The HP ZBook 17 G5 (starts at $1,699; $5,600 as tested) isn’t the fastest mobile workstation we’ve tested, mainly because it “only” has Nvidia’s second-fastest GPU in the category, the VR-ready Quadro P4200 with 8GB of display memory (versus the Quadro P5200 with 16GB). This weighty 17.3-inch laptop is nevertheless a spectacular system for 3D rendering, CAD, and scientific and engineering workloads, fitted with a gorgeous 4K DreamColor display. It doesn’t replace the more portable and affordable 15.6-inch Lenovo ThinkPad P52 as our mobile workstation Editors’ Choice of the moment, but it’s a worthy candidate for top-end shoppers who need Xeon/Quadro power paired with a top-size, top-quality screen.
Count the Configurations
The G5 abandons the two-tone design of previous ZBooks for a ponderous slab in battleship gray, with diagonally cut rear corners and the stylized HP logo on the lid the only concessions to fashion. At a briefcase-busting 7.5 pounds, it’s as hefty as its 17.3-inch rivals the Dell Precision 7730 and Lenovo ThinkPad P72, and actually a fraction larger at 1.3 by 16.4 by 11.3 inches to the Dell’s 1.18 by 16.3 by 10.8 inches.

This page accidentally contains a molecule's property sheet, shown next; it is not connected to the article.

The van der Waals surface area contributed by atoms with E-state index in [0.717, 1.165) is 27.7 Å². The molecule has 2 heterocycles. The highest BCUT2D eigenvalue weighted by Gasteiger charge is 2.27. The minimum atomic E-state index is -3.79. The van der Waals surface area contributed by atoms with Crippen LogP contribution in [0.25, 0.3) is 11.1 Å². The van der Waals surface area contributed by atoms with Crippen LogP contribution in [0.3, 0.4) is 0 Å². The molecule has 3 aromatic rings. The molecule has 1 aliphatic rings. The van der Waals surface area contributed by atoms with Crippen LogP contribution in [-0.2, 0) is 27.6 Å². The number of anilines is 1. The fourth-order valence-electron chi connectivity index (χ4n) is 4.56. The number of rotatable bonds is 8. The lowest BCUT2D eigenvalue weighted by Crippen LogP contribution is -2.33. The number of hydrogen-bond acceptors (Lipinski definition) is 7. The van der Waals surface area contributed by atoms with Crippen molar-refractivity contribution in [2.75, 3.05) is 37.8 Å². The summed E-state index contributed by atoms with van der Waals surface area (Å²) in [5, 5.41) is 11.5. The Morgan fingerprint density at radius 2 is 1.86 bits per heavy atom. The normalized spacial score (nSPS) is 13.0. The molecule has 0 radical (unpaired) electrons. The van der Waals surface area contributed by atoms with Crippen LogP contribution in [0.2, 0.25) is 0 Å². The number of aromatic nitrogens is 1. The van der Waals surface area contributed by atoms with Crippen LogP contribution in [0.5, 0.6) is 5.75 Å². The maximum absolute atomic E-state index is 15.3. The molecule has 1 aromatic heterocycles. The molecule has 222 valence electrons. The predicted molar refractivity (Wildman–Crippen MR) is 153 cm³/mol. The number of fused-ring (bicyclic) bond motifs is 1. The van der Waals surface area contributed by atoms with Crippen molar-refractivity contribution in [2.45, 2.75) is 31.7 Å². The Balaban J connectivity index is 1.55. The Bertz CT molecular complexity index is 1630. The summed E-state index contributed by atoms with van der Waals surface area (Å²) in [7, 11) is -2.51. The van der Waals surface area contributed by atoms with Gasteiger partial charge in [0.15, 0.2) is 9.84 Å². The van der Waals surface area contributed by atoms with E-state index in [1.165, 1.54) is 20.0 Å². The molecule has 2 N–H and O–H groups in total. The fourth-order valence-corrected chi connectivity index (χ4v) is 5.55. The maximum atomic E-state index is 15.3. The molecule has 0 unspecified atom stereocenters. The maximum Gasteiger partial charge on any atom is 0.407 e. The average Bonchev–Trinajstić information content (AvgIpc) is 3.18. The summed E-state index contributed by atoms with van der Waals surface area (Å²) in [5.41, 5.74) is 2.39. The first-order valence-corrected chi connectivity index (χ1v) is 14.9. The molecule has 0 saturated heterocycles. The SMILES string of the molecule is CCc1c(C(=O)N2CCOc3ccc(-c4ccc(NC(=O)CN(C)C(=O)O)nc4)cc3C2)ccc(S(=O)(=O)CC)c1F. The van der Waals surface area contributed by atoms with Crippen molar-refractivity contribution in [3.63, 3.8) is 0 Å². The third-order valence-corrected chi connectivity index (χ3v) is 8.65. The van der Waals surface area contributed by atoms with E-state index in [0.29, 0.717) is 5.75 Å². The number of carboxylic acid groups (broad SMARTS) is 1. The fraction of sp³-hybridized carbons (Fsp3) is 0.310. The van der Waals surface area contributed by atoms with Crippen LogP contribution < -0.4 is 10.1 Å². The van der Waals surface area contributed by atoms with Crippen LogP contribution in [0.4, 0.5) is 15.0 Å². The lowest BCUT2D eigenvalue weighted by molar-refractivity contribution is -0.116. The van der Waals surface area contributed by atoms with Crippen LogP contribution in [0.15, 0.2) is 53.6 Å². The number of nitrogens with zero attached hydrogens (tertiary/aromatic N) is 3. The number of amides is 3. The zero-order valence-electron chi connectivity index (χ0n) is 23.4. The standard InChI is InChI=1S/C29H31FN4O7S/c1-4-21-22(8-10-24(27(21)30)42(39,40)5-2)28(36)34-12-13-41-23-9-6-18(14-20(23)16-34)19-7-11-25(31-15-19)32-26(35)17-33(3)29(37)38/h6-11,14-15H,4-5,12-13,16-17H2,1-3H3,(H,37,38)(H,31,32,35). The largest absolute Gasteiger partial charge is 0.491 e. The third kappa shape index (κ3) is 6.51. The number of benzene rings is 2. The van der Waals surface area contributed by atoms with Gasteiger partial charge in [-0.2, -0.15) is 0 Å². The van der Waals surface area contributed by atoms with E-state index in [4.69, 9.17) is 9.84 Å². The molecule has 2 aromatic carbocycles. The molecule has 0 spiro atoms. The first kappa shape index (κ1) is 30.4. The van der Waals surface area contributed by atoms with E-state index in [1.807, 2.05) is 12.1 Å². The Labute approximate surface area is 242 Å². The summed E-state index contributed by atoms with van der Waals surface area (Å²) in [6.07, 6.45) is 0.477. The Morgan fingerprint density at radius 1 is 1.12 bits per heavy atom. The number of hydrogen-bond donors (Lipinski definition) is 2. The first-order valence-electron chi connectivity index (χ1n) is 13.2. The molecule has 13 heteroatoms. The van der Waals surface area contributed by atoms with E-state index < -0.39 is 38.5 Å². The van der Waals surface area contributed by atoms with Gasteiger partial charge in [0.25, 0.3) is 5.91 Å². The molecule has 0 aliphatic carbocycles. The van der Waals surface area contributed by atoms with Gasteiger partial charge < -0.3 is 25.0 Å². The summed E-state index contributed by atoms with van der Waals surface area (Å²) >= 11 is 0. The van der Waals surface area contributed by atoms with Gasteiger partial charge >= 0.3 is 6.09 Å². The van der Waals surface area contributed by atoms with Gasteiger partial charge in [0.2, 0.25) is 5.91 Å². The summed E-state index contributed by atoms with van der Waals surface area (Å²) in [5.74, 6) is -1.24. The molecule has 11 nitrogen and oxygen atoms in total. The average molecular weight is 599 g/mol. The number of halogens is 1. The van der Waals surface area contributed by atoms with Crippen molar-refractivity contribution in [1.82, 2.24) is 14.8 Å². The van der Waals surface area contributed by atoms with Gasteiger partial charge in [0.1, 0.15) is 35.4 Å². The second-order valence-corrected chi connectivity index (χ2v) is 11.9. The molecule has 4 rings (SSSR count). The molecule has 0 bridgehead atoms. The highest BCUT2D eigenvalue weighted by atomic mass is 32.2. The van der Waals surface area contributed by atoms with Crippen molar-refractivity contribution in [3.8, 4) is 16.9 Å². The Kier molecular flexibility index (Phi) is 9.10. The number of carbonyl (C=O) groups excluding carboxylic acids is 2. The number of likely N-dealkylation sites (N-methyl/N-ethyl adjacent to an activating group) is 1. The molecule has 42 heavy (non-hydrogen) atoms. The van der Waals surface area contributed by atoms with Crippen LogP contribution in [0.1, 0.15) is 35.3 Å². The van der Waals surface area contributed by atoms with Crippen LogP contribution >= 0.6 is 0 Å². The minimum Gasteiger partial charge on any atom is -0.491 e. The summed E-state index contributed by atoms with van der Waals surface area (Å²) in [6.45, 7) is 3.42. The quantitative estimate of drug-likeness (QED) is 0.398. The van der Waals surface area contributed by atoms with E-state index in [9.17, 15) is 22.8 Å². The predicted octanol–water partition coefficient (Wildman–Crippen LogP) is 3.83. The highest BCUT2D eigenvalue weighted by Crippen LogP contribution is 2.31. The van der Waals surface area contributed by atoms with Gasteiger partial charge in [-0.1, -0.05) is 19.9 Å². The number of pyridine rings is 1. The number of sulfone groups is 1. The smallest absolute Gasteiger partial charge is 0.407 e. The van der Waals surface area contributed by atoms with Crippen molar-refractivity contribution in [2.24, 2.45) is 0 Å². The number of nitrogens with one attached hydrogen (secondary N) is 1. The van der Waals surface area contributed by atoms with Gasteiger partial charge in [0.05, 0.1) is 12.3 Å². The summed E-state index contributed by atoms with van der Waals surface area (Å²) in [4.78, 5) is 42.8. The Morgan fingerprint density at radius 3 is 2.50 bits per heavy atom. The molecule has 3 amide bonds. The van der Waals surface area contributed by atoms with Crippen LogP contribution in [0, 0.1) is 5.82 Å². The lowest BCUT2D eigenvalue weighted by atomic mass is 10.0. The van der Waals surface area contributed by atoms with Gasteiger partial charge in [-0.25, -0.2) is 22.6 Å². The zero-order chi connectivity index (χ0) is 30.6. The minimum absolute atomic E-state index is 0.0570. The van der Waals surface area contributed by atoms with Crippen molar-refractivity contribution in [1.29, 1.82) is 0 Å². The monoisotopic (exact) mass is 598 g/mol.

The HP site claims that the ZBook 17 G5 is available in up to 50 million different configurations. The $1,699 base model I found online has a Core i7 CPU and Quadro P1000 graphics, as well as 8GB of RAM, a 256GB solid-state drive, and a 1080p screen.
For $5,600, my test unit was ready to rip through huge datasets with a six-core, 2.9GHz (4.8GHz turbo) Xeon E-2186M processor; the Quadro P4200 (choosing the P5200 would have added $1,234 on HP’s online configurator); 64GB of memory; a 1TB SSD; an internal BD-RE Blu-ray drive; and the non-touch DreamColor screen with a 3,840-by-2,160-pixel native resolution.
The memory ceiling is 128GB of standard or 64GB of error-correcting (ECC) DRAM. Storage can be expanded to an unimaginable 10TB via three 2TB M.2 solid-state drives and two 2TB hard drives (one in the Blu-ray bay). The G5 has passed a passel of MIL-STD 810G tests against shock, vibration, and other hazards; the tank-like system showed no flex when I grasped the screen corners or mashed the keyboard.
Along with a security lock, the ZBook’s left edge holds an Ethernet port, three USB 3.0 Type-A ports, an SD card slot, and a SmartCard slot. On the right side are two Thunderbolt 3 ports, HDMI and mini DisplayPort video outputs, an audio jack, the connector for the jumbo AC adapter, and the optical drive’s tray outline.
Ready to Serve
Windows Hello users can skip sign-ins via either the face-recognition webcam above the display or the fingerprint reader in the palm rest. The 720p webcam, which features a sliding shutter to protect your privacy, captured well-lit, if somewhat grainy, images.